Stegzy's Music Project

A commentary on Stegzy's album collection

Heaven’s Open – Mike Oldfield [#577]

Mike_oldfield_heavens_open_album_coverLong term followers of this blog may remember my joy at Amarok, when that came out I was overjoyed, but when Heaven’s Open came out the following year, I was ecstatic. Here was Oldfield singing pop songs, angry ones at that, and doing a whole side of his multi-instrument magic. Awesome.

Of course, this was in the days before the internet. When music news and gossip was gleaned from NME and Melody Maker, both publications that I avoided because I didn’t want to be seen to be a desparate hipster, and, of course, because I wanted to happily stay in my musical comfort zone with Yes, Mike Oldfield and the Tubes. So I was unable to learn until much later that this was Oldfield’s last album on the Virgin label and a great big “Fuck You” to Richard Branson, although if you listen carefully to the lyrics of the songs, it’s fairly obvious.

With five singles tracks, including the non-hit title track, Heaven’s Open and a massive 20 minute opus much akin to Amarok, the album is totally out of character compared to later and earlier works. Even Oldfield’s temporary rebranding of himself (to Michael rather than Mike) gives the whole album and uneasy feel. However you can hear the development of stylistic motifs from both Islands and Amarok and the birth of riffs and styles that would cross over to Tubular Bells II.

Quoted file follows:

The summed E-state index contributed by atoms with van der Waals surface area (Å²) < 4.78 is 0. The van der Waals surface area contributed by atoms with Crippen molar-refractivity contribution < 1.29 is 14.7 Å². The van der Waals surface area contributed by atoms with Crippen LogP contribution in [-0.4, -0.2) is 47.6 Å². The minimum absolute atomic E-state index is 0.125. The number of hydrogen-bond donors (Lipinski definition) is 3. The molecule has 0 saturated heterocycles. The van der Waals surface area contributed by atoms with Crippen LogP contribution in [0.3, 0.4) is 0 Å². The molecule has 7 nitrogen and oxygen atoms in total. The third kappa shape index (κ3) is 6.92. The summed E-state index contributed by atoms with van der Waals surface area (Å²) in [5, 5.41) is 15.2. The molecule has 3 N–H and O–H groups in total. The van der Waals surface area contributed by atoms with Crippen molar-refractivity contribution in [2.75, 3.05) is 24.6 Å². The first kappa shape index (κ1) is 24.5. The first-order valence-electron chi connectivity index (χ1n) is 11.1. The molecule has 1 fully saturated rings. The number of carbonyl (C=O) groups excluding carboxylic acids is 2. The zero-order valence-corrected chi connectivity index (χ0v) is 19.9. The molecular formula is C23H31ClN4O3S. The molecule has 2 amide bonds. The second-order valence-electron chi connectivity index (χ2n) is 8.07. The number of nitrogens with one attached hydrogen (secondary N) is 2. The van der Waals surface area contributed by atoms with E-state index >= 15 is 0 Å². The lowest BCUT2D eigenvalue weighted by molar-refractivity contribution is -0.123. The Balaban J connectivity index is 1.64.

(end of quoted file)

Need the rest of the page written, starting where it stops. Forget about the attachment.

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Album #72 = Angel’s Egg – Gong

Screen Shot 2014-06-06 at 19.51.48Angel’s Egg – Gong (1973)

Take one impressionable teenager. Play them The Flying Teapot Radio Gnome Part 1. Sit back and wait.

I bought this in on CD in 1990 after having my mind blown by The Flying Teapot. Gong are kind of like Bonzo Dog Doo Dah band meets King Crimson. Jazz, with bizarre fantasy world inspired lyrics and a hell of a lot of jazz influence.

Several years later I was at Sheffield Hallam University and Gong were playing at the Nelson Mandela building (now demolished). Of course I was too shy to go and see them by myself and regret that I never had the balls to do so. I would probably have given up on them there and then.

French band, Gong’s second Radio Gnome but fifth album tells the story of Zero, the hero, and his continuing exploits on the planet Gong with the Pot Head Pixies. Yes, you guessed it, this album is heavily drug inspired. Perfect for your spotty teenager in the early to mid nineties at a time of naive mysticism and pre-millennial optimism. Great stuff, if only for a song about vaginas.

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